The form of Whitman’s poem is a fitting one. First we should compare it to Dylan Thomas’s poem Do Not Go Gentle into that Good Night. Dylan’s poem is that of a rigid and powerful quality, keeping tempo and sticking strictly to a Villanelle type poem set up. The nature of the poem also follows this external form, which may frighten the reader with lines that tell the reader (and the author’s father) to rage against the dying of the light (death). Whitman’s poem is of a radically different style, but nevertheless stays true to form and conveys the content of the poem perfectly. As opposed to the rigid stanza set up that Dylan uses, Whitman chooses a free verse style that exemplifies the meaning of the poem, that life flows in and out of everyone, and that we are all connected. There is no pattern of lines, no rhythmn, no rhyming, which adds to the poem’s calm view of death, instead of drilling in a beat like in the case of Dylan’s poem. The free verse style of Song of Myself is an appropriate one and perhaps the only style that would match up with the content of the poem.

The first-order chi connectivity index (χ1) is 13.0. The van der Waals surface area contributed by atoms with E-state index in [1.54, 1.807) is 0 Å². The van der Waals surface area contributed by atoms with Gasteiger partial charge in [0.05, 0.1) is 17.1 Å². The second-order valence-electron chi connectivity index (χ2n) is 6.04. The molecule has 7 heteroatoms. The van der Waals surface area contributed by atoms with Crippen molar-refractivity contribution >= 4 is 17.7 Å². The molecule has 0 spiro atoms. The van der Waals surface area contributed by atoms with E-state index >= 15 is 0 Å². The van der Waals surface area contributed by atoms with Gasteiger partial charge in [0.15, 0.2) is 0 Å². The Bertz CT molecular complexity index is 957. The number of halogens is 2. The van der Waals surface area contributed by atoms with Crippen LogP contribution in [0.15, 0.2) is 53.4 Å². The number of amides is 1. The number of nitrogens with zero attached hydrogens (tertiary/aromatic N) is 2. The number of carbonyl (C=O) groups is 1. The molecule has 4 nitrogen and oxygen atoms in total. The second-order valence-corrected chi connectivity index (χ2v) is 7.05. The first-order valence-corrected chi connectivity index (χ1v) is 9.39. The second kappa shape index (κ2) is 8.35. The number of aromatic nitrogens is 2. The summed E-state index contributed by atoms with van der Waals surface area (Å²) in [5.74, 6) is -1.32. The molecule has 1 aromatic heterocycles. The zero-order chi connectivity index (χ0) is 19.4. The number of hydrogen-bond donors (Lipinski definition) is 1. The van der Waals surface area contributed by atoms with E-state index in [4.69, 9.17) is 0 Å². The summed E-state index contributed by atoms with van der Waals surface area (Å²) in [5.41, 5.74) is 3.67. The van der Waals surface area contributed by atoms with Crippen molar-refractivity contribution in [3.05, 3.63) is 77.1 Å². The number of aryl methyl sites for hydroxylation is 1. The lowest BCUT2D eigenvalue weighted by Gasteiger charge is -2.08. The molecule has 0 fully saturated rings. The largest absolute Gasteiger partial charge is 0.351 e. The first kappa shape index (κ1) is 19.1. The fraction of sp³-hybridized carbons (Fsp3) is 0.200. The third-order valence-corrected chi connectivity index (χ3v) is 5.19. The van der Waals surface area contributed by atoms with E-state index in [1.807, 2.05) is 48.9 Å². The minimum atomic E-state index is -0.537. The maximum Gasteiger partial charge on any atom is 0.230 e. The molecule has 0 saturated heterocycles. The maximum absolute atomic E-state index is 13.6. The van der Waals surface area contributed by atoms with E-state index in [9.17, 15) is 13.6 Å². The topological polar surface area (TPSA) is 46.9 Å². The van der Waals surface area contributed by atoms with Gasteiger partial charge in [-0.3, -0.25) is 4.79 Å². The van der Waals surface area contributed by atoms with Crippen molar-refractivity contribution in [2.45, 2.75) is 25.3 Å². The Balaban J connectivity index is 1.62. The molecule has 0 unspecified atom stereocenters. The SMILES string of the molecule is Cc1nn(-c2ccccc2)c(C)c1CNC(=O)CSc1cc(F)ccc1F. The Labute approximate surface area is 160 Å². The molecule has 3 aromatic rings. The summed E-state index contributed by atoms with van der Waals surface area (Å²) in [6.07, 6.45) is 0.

In summation, the form and content of Walt Whitman’s piece, Song of Myself, flow together and support one another in Whitman’s overall message and view of life and death. The poem’s content would be altered had Whitman chose a more rigid style of poetry, and likewise the content would not match up with the external form had the meaning of his poem been of more of a daunting message. It would have been a much different piece had Whitman chose to change either the form or content of his work, and it would have undoubtedly been a weaker piece as a consequence.

Word count: 661